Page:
2. The State preferred an appeal to the High Court against the order of the learned Sessions Judge in so far as it acquitted the appellant of the offence of murder and Gangia of both the offences. The High Court affirmed the acquittal of Gangia but so far as the appellant was concerned, the High Court took the view that the circumstances established in the case clearly and unmistakably pointed to the guilt of the appellant in .so far as the murders of Indor Kanwar, Lad Kanwar, Bhanwar Singh and Roop Singh were concerned, and accordingly set aside the acquittal of the appellant and convicted him of the offence under Section 302 and sentenced him to imprisonment for life. The appellant thereupon preferred the present appeal with special leave obtained from this Court.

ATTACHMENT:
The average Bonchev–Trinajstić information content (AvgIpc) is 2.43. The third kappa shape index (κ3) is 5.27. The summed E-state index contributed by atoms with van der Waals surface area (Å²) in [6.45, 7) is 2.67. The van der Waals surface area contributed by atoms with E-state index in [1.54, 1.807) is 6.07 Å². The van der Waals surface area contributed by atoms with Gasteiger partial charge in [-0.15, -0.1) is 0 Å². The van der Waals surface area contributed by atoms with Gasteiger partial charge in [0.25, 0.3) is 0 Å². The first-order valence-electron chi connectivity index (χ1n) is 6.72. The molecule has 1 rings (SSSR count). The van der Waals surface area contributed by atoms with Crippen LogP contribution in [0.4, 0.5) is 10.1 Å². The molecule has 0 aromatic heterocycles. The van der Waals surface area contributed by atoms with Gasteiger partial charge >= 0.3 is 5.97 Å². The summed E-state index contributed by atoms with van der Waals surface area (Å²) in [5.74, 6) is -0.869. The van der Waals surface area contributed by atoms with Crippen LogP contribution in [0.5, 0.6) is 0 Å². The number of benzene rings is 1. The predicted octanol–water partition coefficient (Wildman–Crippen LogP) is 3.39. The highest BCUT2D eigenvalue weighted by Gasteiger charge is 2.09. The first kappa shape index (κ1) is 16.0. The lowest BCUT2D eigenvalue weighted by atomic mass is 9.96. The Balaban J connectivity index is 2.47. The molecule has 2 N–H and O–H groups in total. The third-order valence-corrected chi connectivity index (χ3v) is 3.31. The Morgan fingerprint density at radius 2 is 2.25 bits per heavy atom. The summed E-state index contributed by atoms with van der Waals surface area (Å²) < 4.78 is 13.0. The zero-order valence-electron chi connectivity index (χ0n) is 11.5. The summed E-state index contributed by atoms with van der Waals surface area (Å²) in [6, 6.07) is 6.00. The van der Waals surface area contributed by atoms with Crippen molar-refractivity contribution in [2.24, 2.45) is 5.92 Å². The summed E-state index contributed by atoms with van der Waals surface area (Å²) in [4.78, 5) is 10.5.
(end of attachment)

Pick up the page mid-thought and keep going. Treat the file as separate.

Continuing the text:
3. Now, if we closely analyse the judgment of the High Court, it will be apparent that the High Court has relied only on three circumstances for the purpose of reversing the acquittal of the appellant in so far as the offence of murder is concerned. These three circumstances are. first the recovery of kesla containing ornaments and other articles belonging to Sujan Singh in consequence of the disclosure statement made by the appellant; secondly, the recovery of bloodstained shirt from the person of the appellant at, the time of his arrest; and thirdly, the presence of the finger prints of the appellant on the mirror Ex. 1. We shall presently examine these three circumstances but before we do so, we may refer briefly to the recovery of the gun and the pellets and gun powder as a result of the disclosure statement made by the appellant. The recovery of these articles was assailed on behalf of the appellant, but for the purpose of the present discussion, we shall assume that thi9 recovery was genuine, particularly since it has not been doubted either by the High Court or by the Sessions Court. But this recovery does not in any way help the prosecution, because the evidence of the ballistic expert was that it was not possible for him to say whether the gun powder and pellets recovered from the place of occurrence or from the dead bodies of Bhanwar Singh and Inder Kanwar had actually been fired from the gun seized as a result of the disclosure by the appellant. This circumstance of recovery of the gun and the pellets and gun powder was. therefore, rightly not relied upon by the High Court, even though it reversed the acquittal of the appellant. The only circumstances which, in the result, require to be considered are the three mentioned above.